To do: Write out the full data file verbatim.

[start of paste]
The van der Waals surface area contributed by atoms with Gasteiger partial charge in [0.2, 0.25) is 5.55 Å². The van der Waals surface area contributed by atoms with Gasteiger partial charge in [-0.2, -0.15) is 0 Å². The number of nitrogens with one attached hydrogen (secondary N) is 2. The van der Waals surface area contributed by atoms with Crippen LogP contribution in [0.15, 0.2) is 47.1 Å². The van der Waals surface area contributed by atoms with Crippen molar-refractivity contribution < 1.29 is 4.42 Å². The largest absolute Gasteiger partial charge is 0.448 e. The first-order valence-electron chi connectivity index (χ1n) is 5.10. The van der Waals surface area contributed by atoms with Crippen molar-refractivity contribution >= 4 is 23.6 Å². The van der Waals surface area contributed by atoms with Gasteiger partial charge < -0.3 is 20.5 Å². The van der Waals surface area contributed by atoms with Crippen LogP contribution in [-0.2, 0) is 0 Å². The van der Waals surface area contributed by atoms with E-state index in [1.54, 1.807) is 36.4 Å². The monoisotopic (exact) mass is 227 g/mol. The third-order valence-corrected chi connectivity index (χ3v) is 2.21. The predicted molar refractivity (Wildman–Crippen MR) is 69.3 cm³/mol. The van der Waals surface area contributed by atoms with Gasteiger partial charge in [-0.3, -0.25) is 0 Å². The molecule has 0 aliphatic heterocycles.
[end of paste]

The van der Waals surface area contributed by atoms with Gasteiger partial charge in [0.2, 0.25) is 5.55 Å². The van der Waals surface area contributed by atoms with Gasteiger partial charge in [-0.2, -0.15) is 0 Å². The number of nitrogens with one attached hydrogen (secondary N) is 2. The van der Waals surface area contributed by atoms with Crippen LogP contribution in [0.15, 0.2) is 47.1 Å². The van der Waals surface area contributed by atoms with Crippen molar-refractivity contribution < 1.29 is 4.42 Å². The largest absolute Gasteiger partial charge is 0.448 e. The first-order valence-electron chi connectivity index (χ1n) is 5.10. The van der Waals surface area contributed by atoms with Crippen molar-refractivity contribution >= 4 is 23.6 Å². The van der Waals surface area contributed by atoms with Gasteiger partial charge < -0.3 is 20.5 Å². The van der Waals surface area contributed by atoms with Crippen LogP contribution in [-0.2, 0) is 0 Å². The van der Waals surface area contributed by atoms with E-state index in [1.54, 1.807) is 36.4 Å². The monoisotopic (exact) mass is 227 g/mol. The third-order valence-corrected chi connectivity index (χ3v) is 2.21. The predicted molar refractivity (Wildman–Crippen MR) is 69.3 cm³/mol. The van der Waals surface area contributed by atoms with Gasteiger partial charge in [-0.3, -0.25) is 0 Å². The molecule has 0 aliphatic heterocycles.